My family roots are in County GKW (God Knows Where). But for three of my ancestors named above (Patrick Coleman, John Smith, and Thomas McGrath) there are existing partial records, and - unknown to me - all these records existed during my early genealogical search. Researching these particular ancestors there were many "brick walls," as genealogists call dead-ends in research. (This is why the title of this article is very pertinent to our family ancestry.) But some brick walls were breached, and I would like to tell you about the sources that help to shed light on peoples' lives. I will go through these three persons' stories as I now know them, and will share certain conclusions at which I've arrived regarding genealogical research. Patrick Coleman One of the things passed to us by an aunt, who was my godmother and my mother's sister, was a two-page record copy from the Civil War. That ancestor who served in the War was Patrick Coleman. This was her grandfather, my mother's grandfather, and my great-grandfather. This document says that he came from Ireland. Every other record which I have ever viewed says the same thing. My mother was the last of seven surviving children of ten that were born to her Coleman parents. Patrick came here from Ireland and settled in New York City in the area of St. Joseph's Church in Greenwich Village. He was married to Ann Calvin at St. Joseph's in 1855. This information comes from his Civil War pension records. I think he is the fourteen year-old Patrick Coleman, listed on ship arrival records, who landed in New York during the Famine. Looking through ship arrival records was very difficult at first since they were not computerized to the extent that they are now. These records were viewed at the Family History Center Library, then located on the Westside of Manhattan and now located in several different boroughs around the city. Digging showed that a Patrick Coleman and Ann Calvin both arrived on the same ship to New York, although on different voyages. The ship sailed from Liverpool, but some ships made stops at Cobh in Cork. And my mother told me in earlier years Patrick Coleman was from Cork - but of course this could mean he left from Cork or was born in Cork.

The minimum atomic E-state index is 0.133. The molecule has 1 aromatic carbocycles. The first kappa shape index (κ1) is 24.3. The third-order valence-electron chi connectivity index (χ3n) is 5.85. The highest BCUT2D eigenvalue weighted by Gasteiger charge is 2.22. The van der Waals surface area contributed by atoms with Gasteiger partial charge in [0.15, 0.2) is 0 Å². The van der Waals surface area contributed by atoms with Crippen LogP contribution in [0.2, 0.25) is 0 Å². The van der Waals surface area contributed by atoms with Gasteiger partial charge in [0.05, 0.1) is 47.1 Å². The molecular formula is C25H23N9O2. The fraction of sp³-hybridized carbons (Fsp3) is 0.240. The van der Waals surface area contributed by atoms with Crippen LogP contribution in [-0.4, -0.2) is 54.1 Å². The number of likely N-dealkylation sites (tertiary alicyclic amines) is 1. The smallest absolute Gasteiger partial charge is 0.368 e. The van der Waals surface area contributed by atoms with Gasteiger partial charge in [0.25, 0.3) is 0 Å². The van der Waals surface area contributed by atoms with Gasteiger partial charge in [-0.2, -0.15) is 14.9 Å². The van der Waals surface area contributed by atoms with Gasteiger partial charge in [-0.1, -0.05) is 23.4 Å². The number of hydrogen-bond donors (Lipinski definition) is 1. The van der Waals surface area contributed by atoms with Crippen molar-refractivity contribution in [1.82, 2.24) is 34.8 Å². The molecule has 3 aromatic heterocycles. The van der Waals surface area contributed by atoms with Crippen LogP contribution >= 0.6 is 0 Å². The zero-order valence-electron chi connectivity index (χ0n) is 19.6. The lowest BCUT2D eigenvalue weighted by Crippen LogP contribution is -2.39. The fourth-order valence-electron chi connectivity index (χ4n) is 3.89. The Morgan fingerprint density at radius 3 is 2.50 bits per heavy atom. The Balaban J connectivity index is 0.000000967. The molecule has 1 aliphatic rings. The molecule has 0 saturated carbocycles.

The following historical information was gathered from Patrick's Civil War pension records. He was about twenty-six when the Civil War began. He lived on Broome Street, toward the Westside, probably in what now is called Soho. Patrick and Ann had two children by this time, Thomas and Sarah. Thomas was my grandfather. Patrick Coleman enlisted in the Union Army as a member of the Second New York Heavy Artillery. His service record gave additional information. He was a teamster prior to service. That indicates he perhaps was stronger than average and was accepted for the artillery service with their large cannon and artillery pieces. According to his service records, he received enlistment and re-enlistment bonuses that helped support his family. He was trained on Staten Island and then headed south for the defense of Washington, D.C. He served in the Battles of Richmond, Virginia and Petersburg, Virginia. During the latter encounter, the commanding general thought that he had too many people in the artillery but not enough infantry so he shifted soldiers. These shifted artillery people, including Patrick Coleman, were probably illtrained for this new job in the army. Who knows what kind of equipment they had? NYIHR_P44_McGrath_V24_2R.indd 459/12/11 9:21 AM Vol.24, 2010Patrick was captured a short distance from Petersburg during that battle. He was sent to the infamous Andersonville prison camp in Georgia. He died there in late 1864, after almost three years of army service. Patrick Coleman is buried in Andersonville where a National Cemetery was created. His grave number indicated that he was among the last to die there. Patrick's service records yielded these and many other facts. Patrick died from lack of nutrition (prison record lists scurvy). It is ironic that he came to America for a better life and to perhaps escape hunger.